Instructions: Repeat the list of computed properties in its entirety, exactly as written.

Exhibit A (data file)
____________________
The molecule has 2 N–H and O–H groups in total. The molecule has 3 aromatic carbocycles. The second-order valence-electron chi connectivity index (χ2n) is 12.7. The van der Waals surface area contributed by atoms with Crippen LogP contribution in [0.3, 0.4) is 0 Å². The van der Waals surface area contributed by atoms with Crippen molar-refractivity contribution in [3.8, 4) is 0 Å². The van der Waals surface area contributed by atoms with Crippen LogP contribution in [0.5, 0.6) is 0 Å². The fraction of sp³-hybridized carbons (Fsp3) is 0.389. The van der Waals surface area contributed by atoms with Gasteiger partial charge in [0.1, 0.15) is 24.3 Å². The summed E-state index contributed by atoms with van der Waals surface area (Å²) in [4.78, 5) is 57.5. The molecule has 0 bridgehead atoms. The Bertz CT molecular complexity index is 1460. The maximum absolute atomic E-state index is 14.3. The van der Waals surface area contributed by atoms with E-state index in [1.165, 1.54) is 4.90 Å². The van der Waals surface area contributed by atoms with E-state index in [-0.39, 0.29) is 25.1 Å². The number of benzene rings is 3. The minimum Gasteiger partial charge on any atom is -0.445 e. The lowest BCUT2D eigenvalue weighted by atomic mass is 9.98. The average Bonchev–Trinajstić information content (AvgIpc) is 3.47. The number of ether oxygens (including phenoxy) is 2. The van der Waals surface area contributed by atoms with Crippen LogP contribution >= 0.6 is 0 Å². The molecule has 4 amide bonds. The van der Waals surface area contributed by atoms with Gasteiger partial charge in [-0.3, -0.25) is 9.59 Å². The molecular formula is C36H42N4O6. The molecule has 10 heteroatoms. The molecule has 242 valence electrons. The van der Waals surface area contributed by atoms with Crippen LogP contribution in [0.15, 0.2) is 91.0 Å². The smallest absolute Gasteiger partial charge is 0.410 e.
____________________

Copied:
The molecule has 2 N–H and O–H groups in total. The molecule has 3 aromatic carbocycles. The second-order valence-electron chi connectivity index (χ2n) is 12.7. The van der Waals surface area contributed by atoms with Crippen LogP contribution in [0.3, 0.4) is 0 Å². The van der Waals surface area contributed by atoms with Crippen molar-refractivity contribution in [3.8, 4) is 0 Å². The van der Waals surface area contributed by atoms with Crippen LogP contribution in [0.5, 0.6) is 0 Å². The fraction of sp³-hybridized carbons (Fsp3) is 0.389. The van der Waals surface area contributed by atoms with Gasteiger partial charge in [0.1, 0.15) is 24.3 Å². The summed E-state index contributed by atoms with van der Waals surface area (Å²) in [4.78, 5) is 57.5. The molecule has 0 bridgehead atoms. The Bertz CT molecular complexity index is 1460. The maximum absolute atomic E-state index is 14.3. The van der Waals surface area contributed by atoms with E-state index in [1.165, 1.54) is 4.90 Å². The van der Waals surface area contributed by atoms with E-state index in [-0.39, 0.29) is 25.1 Å². The number of benzene rings is 3. The minimum Gasteiger partial charge on any atom is -0.445 e. The lowest BCUT2D eigenvalue weighted by atomic mass is 9.98. The average Bonchev–Trinajstić information content (AvgIpc) is 3.47. The number of ether oxygens (including phenoxy) is 2. The van der Waals surface area contributed by atoms with Crippen LogP contribution >= 0.6 is 0 Å². The molecule has 4 amide bonds. The van der Waals surface area contributed by atoms with Gasteiger partial charge in [-0.3, -0.25) is 9.59 Å². The molecular formula is C36H42N4O6. The molecule has 10 heteroatoms. The molecule has 242 valence electrons. The van der Waals surface area contributed by atoms with Crippen LogP contribution in [0.15, 0.2) is 91.0 Å². The smallest absolute Gasteiger partial charge is 0.410 e.